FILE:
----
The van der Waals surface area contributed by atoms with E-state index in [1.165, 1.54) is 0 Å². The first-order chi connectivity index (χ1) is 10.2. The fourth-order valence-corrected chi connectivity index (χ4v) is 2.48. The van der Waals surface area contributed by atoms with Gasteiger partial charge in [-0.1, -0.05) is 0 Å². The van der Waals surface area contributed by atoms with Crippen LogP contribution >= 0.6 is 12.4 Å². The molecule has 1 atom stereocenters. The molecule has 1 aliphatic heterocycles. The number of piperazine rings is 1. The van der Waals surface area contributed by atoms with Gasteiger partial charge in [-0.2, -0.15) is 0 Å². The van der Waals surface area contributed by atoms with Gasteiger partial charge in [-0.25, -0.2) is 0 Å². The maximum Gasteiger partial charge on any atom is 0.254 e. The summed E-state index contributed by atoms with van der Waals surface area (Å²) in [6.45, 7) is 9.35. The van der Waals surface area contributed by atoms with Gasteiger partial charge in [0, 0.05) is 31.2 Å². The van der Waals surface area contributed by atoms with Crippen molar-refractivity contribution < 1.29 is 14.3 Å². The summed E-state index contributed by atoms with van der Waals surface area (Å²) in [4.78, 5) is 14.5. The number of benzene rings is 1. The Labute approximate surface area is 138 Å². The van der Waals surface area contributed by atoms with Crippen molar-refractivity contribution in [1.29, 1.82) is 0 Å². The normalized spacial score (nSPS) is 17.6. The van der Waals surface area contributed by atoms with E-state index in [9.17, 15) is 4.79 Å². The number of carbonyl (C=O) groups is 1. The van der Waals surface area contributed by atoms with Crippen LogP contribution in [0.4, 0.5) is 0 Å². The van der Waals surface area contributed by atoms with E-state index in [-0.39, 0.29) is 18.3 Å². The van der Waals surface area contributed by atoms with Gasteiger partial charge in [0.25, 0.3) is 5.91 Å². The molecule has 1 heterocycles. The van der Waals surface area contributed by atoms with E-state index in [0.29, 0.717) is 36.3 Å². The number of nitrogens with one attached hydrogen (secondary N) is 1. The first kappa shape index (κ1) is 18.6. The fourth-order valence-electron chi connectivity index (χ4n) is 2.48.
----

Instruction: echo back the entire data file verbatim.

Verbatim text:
The van der Waals surface area contributed by atoms with E-state index in [1.165, 1.54) is 0 Å². The first-order chi connectivity index (χ1) is 10.2. The fourth-order valence-corrected chi connectivity index (χ4v) is 2.48. The van der Waals surface area contributed by atoms with Gasteiger partial charge in [-0.1, -0.05) is 0 Å². The van der Waals surface area contributed by atoms with Crippen LogP contribution >= 0.6 is 12.4 Å². The molecule has 1 atom stereocenters. The molecule has 1 aliphatic heterocycles. The number of piperazine rings is 1. The van der Waals surface area contributed by atoms with Gasteiger partial charge in [-0.2, -0.15) is 0 Å². The van der Waals surface area contributed by atoms with Gasteiger partial charge in [-0.25, -0.2) is 0 Å². The maximum Gasteiger partial charge on any atom is 0.254 e. The summed E-state index contributed by atoms with van der Waals surface area (Å²) in [6.45, 7) is 9.35. The van der Waals surface area contributed by atoms with Gasteiger partial charge in [0, 0.05) is 31.2 Å². The van der Waals surface area contributed by atoms with Crippen molar-refractivity contribution < 1.29 is 14.3 Å². The summed E-state index contributed by atoms with van der Waals surface area (Å²) in [4.78, 5) is 14.5. The number of benzene rings is 1. The Labute approximate surface area is 138 Å². The van der Waals surface area contributed by atoms with Crippen molar-refractivity contribution in [1.29, 1.82) is 0 Å². The normalized spacial score (nSPS) is 17.6. The van der Waals surface area contributed by atoms with E-state index in [9.17, 15) is 4.79 Å². The number of carbonyl (C=O) groups is 1. The van der Waals surface area contributed by atoms with Crippen LogP contribution in [0.4, 0.5) is 0 Å². The van der Waals surface area contributed by atoms with E-state index in [-0.39, 0.29) is 18.3 Å². The van der Waals surface area contributed by atoms with Gasteiger partial charge in [0.25, 0.3) is 5.91 Å². The molecule has 1 heterocycles. The van der Waals surface area contributed by atoms with E-state index in [0.29, 0.717) is 36.3 Å². The number of nitrogens with one attached hydrogen (secondary N) is 1. The first kappa shape index (κ1) is 18.6. The fourth-order valence-electron chi connectivity index (χ4n) is 2.48.